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Publication numberUS7383850 B2
Publication typeGrant
Application numberUS 11/038,010
Publication dateJun 10, 2008
Filing dateJan 18, 2005
Priority dateJan 18, 2005
Fee statusPaid
Also published asEP1681089A1, EP1681089B1, EP2248577A1, US20060157132
Publication number038010, 11038010, US 7383850 B2, US 7383850B2, US-B2-7383850, US7383850 B2, US7383850B2
InventorsMark A. Buzanowski, Peter J. Burlage, Dani Z. Fadda
Original AssigneePeerless Mfg. Co.
Export CitationBiBTeX, EndNote, RefMan
External Links: USPTO, USPTO Assignment, Espacenet
Reagent injection grid
US 7383850 B2
Abstract
An apparatus and process are disclosed for enhance mixing of a first fluid and an injected fluid. A turbulence edge (18) is formed on an element associated with an injection lance. The turbulence edge can be an edge (18 a) of a square tubing lance (16), an angle (24) added to a circular tubing lance (10) or a clip (26) added to the circular tubing lance (10).
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Claims(6)
1. A fluid mixing apparatus for mixing a first fluid with an injected fluid, the first fluid flowing through a passage, at least one injection lance extending generally transverse the direction of flow of the first fluid through the passage, the injection lance having at least one aperture along its length to inject the injection fluid into the flow of the first fluid, comprising:
an element having at least one turbulence edge associated with the injection lance to generate a turbulent wake to enhance turbulent mixing, wherein the injection lance is a square tube and wherein the element is a sharp edge on the square tube, and wherein the square tube has aperture at each of the sharp edges of the square tube and between sharp edges of the square tube.
2. The fluid mixing apparatus of claim 1 further including at least one square tubing header.
3. The fluid mixing apparatus of claim 1 wherein the injection lance and element form part of an injection grid.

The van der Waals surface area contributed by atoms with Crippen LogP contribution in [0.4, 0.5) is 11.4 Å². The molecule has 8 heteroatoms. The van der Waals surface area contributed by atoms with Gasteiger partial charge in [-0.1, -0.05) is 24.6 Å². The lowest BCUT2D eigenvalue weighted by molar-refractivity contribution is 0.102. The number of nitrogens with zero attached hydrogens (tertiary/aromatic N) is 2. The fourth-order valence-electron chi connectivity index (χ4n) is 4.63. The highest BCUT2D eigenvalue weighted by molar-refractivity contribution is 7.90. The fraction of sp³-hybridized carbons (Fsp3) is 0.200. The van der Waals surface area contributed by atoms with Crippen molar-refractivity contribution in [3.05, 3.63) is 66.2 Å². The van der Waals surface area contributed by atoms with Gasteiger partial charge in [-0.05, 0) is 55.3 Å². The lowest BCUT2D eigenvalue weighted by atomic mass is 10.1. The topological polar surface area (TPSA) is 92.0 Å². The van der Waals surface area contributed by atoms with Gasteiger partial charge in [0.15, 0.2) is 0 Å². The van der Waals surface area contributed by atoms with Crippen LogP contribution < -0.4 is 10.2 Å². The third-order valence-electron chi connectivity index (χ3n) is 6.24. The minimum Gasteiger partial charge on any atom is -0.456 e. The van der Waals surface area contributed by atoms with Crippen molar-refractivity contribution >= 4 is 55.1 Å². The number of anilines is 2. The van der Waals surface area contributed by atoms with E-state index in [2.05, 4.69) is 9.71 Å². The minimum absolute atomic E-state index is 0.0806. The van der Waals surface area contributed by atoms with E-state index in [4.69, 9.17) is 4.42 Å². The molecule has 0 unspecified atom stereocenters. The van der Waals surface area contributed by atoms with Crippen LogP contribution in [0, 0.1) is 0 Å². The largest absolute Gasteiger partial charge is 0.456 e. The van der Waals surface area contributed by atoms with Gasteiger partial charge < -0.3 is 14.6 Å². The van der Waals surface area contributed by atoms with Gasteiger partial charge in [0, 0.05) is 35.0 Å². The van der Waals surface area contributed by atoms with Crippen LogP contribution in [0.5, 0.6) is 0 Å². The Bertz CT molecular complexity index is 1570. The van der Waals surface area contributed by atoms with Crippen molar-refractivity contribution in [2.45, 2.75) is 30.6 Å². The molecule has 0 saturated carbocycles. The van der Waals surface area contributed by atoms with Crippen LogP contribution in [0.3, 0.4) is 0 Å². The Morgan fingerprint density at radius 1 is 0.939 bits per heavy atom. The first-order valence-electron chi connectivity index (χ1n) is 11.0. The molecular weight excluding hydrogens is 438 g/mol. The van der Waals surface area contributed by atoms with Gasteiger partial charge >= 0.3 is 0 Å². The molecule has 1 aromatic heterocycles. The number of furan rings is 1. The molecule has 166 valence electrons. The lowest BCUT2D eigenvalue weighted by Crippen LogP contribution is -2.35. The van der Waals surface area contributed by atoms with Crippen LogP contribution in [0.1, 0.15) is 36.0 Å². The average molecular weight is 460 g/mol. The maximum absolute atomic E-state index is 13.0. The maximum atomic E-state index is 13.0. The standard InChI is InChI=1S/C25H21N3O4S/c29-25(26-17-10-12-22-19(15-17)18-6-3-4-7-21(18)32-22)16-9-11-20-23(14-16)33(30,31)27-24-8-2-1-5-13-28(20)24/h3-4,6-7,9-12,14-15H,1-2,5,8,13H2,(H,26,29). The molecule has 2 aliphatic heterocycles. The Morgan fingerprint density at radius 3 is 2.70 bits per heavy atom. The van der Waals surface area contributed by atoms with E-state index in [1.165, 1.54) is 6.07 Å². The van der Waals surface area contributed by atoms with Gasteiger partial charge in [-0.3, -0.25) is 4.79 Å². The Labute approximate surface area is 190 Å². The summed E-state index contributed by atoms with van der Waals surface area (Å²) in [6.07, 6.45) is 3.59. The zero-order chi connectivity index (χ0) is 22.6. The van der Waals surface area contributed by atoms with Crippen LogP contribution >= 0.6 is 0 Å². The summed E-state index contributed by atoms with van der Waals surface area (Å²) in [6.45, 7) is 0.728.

4. The fluid mixing apparatus of claim 3 wherein the injection lance and element form part of an ammonia injection grid (AIG).
5. A method for mixing a first fluid with an injected fluid, the first fluid flowing through a passage, at least one injection lance extending generally transverse the direction of flow of the first fluid through the passage, the injection lance having at least one aperture along its length to inject the injection fluid into the flow of the first fluid, comprising the steps of:
forming an injection lance of square tubing;
positioning an element having at least one turbulence edge with the injection lance to generate a turbulent wake to enhance turbulent mixing, wherein the element is a sharp edge on the injection lance; and
forming apertures in sharp edges of the square tubing and between the sharp edges of the square tubing.
6. The method of claim 5 further comprising the step of mounting the square tubing in a square tubing header.
Description
BACKGROUND OF THE INVENTION

Emissions of nitrogen oxides (NOx) contribute to adverse health and causes formation of ozone, acid rain, and particulates. One of the most efficient technologies commercially utilized to reduce NOx emissions is selective catalytic reduction (SCR). This technology utilizes a catalyst and reagent to reduce NOx to nitrogen (N2) and water (H2O).